“Thus says the Lord, God: I will open your graves and have you rise from them ... then you shall know that I am the Lord, O my people! I will put my spirit in you that you may live.” (Ezekiel 12) “I am the resurrection and the life; whoever believes in me, even if they die, will live, and everyone who lives and believes in me will never die. Do you believe this?” (John 11:25)
We have begun the last week in Lent and the readings today heighten our anticipation of the Resurrection. We have done our best to sacrifice, to pray, to reflect on our weaknesses; and now we anticipate Resurrection.
And yet, aren’t most “resurrections” unanticipated? The joy, the awe coming from great unexpected things? We teach our children, grandchildren, students, about life, death, and resurrection through gardens, through planting seeds for school projects. And we delight in their surprise at seeing an unexpected form of life burst forth for the first time. We mourn the loss of an elder; feel palpable grief and sorrow, only to be caught off guard by a new birth in the family, or a wedding, that suddenly brings unexpected balm to our wound. Or we are given a surprising insight, in the midst of everyday life, through a person from an altogether other culture and belief.
A number of years ago, while working as a Maryknoll lay missioner health care worker in Kenya, a young couple brought their infant twins to our hospital. One infant was critically ill, barely alive from the ravages of meningitis. The second twin, fortunately, was in very early stages of the disease. I was quite certain the first child would not live through the night, but equally as certain that the second infant, with proper treatment, would survive. I did my best to prepare the parents for this, quite grateful that the husband spoke fairly good English and I could express myself with the necessary nuances rather than try to do this in my fledgling and broken Swahili. I was afraid that after the dying infant passed away, they would no longer believe in “our medicine” and refuse further treatment for the other baby.
As expected, the first infant died that night, in the arms of his devoted mother. And indeed, my worst fears were realized when the father came to ask for the body of his child, and also asking me to discharge the other child from the hospital. I did my best to dissuade him, arrogantly assuming he did not understand, explaining over and over again about antibiotics, the science of disease, the need to keep the child in hospital. The man quietly, but firmly persisted. Exasperated, I finally burst out, “But you don’t understand! If you leave here you will have two dead children, instead of one. How can you do this to your child?” (To this day I am still ashamed of my outburst.) The young man looked kindly at me and said in a gentle voice, “No, you are the one who does not understand. You see, it is our belief that if the twin of someone who has died is not present at the burial of his twin, that person’s spirit cannot be released to the ancestors. I believe this is what you, in your faith, call ‘heaven.’ His soul will be trapped forever in the grave, and he will never enjoy life with the ancestors. How can I do that to my child?”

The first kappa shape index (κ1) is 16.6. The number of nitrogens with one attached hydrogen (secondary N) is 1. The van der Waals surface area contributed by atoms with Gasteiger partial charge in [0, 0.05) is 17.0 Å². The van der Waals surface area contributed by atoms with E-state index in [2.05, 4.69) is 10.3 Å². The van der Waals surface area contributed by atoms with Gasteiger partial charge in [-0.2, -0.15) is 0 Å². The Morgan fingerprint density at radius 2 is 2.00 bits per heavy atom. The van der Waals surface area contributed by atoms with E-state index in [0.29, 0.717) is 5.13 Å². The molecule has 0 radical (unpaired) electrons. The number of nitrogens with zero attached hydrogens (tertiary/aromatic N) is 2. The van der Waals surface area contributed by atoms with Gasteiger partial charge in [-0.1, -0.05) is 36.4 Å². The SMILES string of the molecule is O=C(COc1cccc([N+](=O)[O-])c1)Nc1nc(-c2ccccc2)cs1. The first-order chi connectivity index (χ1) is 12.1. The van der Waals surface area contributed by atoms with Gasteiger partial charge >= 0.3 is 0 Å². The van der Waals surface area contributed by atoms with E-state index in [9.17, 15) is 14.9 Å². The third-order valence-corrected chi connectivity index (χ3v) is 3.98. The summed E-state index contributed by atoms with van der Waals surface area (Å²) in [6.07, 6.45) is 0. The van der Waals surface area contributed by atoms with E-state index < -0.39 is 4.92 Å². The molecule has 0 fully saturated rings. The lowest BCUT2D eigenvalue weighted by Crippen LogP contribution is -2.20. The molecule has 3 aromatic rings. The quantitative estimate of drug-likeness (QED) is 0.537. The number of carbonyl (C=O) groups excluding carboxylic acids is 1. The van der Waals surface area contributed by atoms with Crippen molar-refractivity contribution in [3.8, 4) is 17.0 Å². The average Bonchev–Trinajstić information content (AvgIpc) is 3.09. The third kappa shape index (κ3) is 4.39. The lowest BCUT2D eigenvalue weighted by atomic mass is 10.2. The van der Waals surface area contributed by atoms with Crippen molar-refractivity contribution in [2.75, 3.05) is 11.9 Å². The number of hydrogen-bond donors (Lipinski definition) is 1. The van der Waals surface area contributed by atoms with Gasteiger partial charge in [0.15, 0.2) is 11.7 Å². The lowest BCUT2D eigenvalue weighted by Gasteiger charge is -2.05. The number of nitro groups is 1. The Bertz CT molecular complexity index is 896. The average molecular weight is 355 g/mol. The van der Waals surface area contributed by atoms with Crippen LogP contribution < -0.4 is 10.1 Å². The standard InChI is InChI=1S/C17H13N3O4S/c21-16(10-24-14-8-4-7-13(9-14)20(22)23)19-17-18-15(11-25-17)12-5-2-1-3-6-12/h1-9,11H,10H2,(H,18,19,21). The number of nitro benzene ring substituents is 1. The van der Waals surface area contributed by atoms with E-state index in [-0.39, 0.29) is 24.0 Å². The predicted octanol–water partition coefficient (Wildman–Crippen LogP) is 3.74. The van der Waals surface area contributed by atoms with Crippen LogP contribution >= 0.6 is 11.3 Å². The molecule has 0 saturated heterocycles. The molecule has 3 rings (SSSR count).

The purity and clarity of his belief in afterlife rendered me, the missioner, silent. Many years later, I still ponder this. His absolute certainty in the “resurrection,” of the need to live out his beliefs so that his child could be “raised up,” humble me to this day.
Resurrection is life ... and mystery. The story of the twins is complex and gives me more questions than answers. Some ethnic groups of Kenya believe that the afterlife of an individual, their “resurrected life,” is actually their children living on in this world. Likewise, among many, there is a strong sense of “the living dead,” a belief that the ancestors are alive and well, still present among us, though no longer visible in the body. One of my favorite traditions in Kenya is the ritual “first drink” at family gatherings. Before a celebration can begin, the first drink is dipped out of the communal pot and poured into the ground “for the ancestors.” It says, “You are here with us. You still live among us. You are still living, you have not died!”
I carry these experiences with me into our own celebration of Resurrection. My reflections on these images – that of dried seeds blossoming into new life, our children as some sense of our resurrection, our ancestors as “the living dead” to be revered – bring many questions. How we can better safeguard our earth so that generations of children who come after us may live on in the glory of creation? Will our libations for the ancestors be tainted with the blood of our wars and violence against others? Or tainted with our unfettered greed, blind prejudice toward those with whom we live our daily lives? Or will we honor them with lives of goodness and justice?
Belief in the Resurrection presents us with the challenges that Christ gave us through his own life of service, his sacrifices, his dying to self. It is a holy challenge and a passionate challenge. We have rich symbolism awaiting us: the paschal fire – the light that banishes darkness and gives light to our paths – the fire that gives Life.
I offer you a prayer of the Maasai people of Kenya and Tanzania:
Receive this holy fire
Make your lives like this fire
A holy life that is seen
A life that has no end
A life that darkness does not overcome
May this light of God in you grow.
Light a fire that is worthy of your heads.
Light a fire that is worthy of your children.
Light a fire that is worthy of your fathers.
Light a fire that is worthy of your mothers.
Now go in peace.
May the Almighty protect you today and all days.
This reflection was originally published in 2011, and is found in A Maryknoll Liturgical Year: Reflections on the readings for Year A.